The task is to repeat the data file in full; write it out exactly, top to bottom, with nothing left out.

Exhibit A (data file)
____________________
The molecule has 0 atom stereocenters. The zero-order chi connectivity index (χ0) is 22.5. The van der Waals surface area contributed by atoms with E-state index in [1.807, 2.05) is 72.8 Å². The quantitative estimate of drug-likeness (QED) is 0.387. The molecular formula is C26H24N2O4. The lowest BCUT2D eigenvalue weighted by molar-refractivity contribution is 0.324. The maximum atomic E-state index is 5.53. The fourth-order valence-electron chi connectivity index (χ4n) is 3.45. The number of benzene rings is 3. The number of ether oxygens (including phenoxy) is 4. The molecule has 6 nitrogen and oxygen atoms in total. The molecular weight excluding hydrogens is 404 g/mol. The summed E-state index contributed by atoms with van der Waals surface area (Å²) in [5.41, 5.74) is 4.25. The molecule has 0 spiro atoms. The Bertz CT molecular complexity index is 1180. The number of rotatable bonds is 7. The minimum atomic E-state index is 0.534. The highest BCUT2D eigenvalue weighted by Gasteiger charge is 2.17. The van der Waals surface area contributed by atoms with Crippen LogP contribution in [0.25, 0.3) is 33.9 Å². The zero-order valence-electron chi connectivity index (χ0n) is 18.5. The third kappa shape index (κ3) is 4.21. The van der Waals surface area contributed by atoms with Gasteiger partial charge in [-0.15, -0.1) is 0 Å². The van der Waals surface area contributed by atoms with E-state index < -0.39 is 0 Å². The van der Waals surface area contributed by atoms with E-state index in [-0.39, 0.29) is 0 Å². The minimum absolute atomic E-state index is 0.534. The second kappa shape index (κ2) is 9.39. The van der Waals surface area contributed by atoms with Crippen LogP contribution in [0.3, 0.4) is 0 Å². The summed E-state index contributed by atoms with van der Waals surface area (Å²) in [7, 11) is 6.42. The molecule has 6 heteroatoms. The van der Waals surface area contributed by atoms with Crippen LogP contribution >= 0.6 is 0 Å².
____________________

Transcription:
The molecule has 0 atom stereocenters. The zero-order chi connectivity index (χ0) is 22.5. The van der Waals surface area contributed by atoms with E-state index in [1.807, 2.05) is 72.8 Å². The quantitative estimate of drug-likeness (QED) is 0.387. The molecular formula is C26H24N2O4. The lowest BCUT2D eigenvalue weighted by molar-refractivity contribution is 0.324. The maximum atomic E-state index is 5.53. The fourth-order valence-electron chi connectivity index (χ4n) is 3.45. The number of benzene rings is 3. The number of ether oxygens (including phenoxy) is 4. The molecule has 6 nitrogen and oxygen atoms in total. The molecular weight excluding hydrogens is 404 g/mol. The summed E-state index contributed by atoms with van der Waals surface area (Å²) in [5.41, 5.74) is 4.25. The molecule has 0 spiro atoms. The Bertz CT molecular complexity index is 1180. The number of rotatable bonds is 7. The minimum atomic E-state index is 0.534. The highest BCUT2D eigenvalue weighted by Gasteiger charge is 2.17. The van der Waals surface area contributed by atoms with Crippen LogP contribution in [0.25, 0.3) is 33.9 Å². The zero-order valence-electron chi connectivity index (χ0n) is 18.5. The third kappa shape index (κ3) is 4.21. The van der Waals surface area contributed by atoms with Gasteiger partial charge in [-0.15, -0.1) is 0 Å². The van der Waals surface area contributed by atoms with E-state index < -0.39 is 0 Å². The van der Waals surface area contributed by atoms with E-state index in [-0.39, 0.29) is 0 Å². The minimum absolute atomic E-state index is 0.534. The second kappa shape index (κ2) is 9.39. The van der Waals surface area contributed by atoms with Crippen LogP contribution in [0.3, 0.4) is 0 Å². The summed E-state index contributed by atoms with van der Waals surface area (Å²) in [7, 11) is 6.42. The molecule has 6 heteroatoms. The van der Waals surface area contributed by atoms with Crippen LogP contribution >= 0.6 is 0 Å².